This was my book group book for this month. It immediately appealed to me as some of the first words in the blurb are ‘Tudor England’. I love reading books set in this period so was really looking forward to it. It follows the story of Arabella Stuart, niece of Mary Queen of Scots and presumed succesor of Elizabeth I. In this position she is constantly vulnerable and threatened by the ever changing whims of the throne and those who hold power so is kept by her grandmother in near isolation, protected but also growing up with little experience of the real world. This is a story of Arabella’s growing realisation that simply because of who she was born to she is trapped in a world in which she has no choices. She begins to search for ways to control her own destiny. Arabellas story is interspersed with the story of Aemilia Layner, a writer and poet who despite having more independence is also trapped in a life she didn’t choose. Their stories intertwine in Arabellas attempt to take control of her own life.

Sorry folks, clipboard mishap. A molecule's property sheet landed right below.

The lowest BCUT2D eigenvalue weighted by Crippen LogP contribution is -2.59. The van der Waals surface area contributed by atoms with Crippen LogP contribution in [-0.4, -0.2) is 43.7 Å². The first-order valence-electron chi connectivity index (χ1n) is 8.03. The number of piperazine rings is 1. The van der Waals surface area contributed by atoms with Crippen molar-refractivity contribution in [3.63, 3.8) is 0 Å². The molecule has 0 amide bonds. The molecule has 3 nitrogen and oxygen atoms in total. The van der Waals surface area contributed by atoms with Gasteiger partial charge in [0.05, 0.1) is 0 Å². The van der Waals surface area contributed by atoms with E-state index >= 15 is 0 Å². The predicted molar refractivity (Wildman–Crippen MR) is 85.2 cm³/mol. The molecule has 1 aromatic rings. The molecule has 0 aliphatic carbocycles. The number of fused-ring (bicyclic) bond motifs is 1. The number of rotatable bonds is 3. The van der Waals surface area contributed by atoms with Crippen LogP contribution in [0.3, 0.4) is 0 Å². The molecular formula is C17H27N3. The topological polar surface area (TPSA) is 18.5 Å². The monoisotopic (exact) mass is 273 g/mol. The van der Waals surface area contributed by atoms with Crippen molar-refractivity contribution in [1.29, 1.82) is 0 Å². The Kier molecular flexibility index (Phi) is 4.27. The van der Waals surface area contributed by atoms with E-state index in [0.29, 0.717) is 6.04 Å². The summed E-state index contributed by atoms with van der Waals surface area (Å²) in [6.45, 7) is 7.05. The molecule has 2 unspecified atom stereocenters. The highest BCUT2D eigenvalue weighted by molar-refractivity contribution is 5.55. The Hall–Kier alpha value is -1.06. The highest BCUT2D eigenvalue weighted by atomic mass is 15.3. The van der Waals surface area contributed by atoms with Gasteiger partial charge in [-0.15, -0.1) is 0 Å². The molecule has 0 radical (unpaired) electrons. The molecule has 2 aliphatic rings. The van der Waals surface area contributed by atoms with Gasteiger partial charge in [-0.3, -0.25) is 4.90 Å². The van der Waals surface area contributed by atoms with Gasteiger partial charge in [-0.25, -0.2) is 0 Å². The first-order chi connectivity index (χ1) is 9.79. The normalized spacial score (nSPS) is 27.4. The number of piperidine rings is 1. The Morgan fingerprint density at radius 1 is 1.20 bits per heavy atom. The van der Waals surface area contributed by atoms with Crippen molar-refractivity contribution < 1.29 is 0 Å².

I did really enjoy this book, partly because I read it on a lovely holiday in Northumberland, sitting in a window seat watching the seabirds in the estuary outside my window. The story itself was interesting, particularly Arabellas whom I knew nothing about before this. At times Aemilias’ story felt a bit unnecessary and distracting, lacking the strength of Arabellas. It also seemed to take a long time to become clear how the two stories were linked which was frustrating. Like most books based on real life characters you either know or can find out the ending before you get to it, I think the power in a book like this is having the reader hope for a different conclusion than the one they know is coming. The author achieves this here, allowing us to get into the head of Arabella, feel compassion for her and despite knowing the inevitable really want the best for her. It was a good holiday read that also illuminated the story of a lesser told member of the Tudor period so makes my good reads list.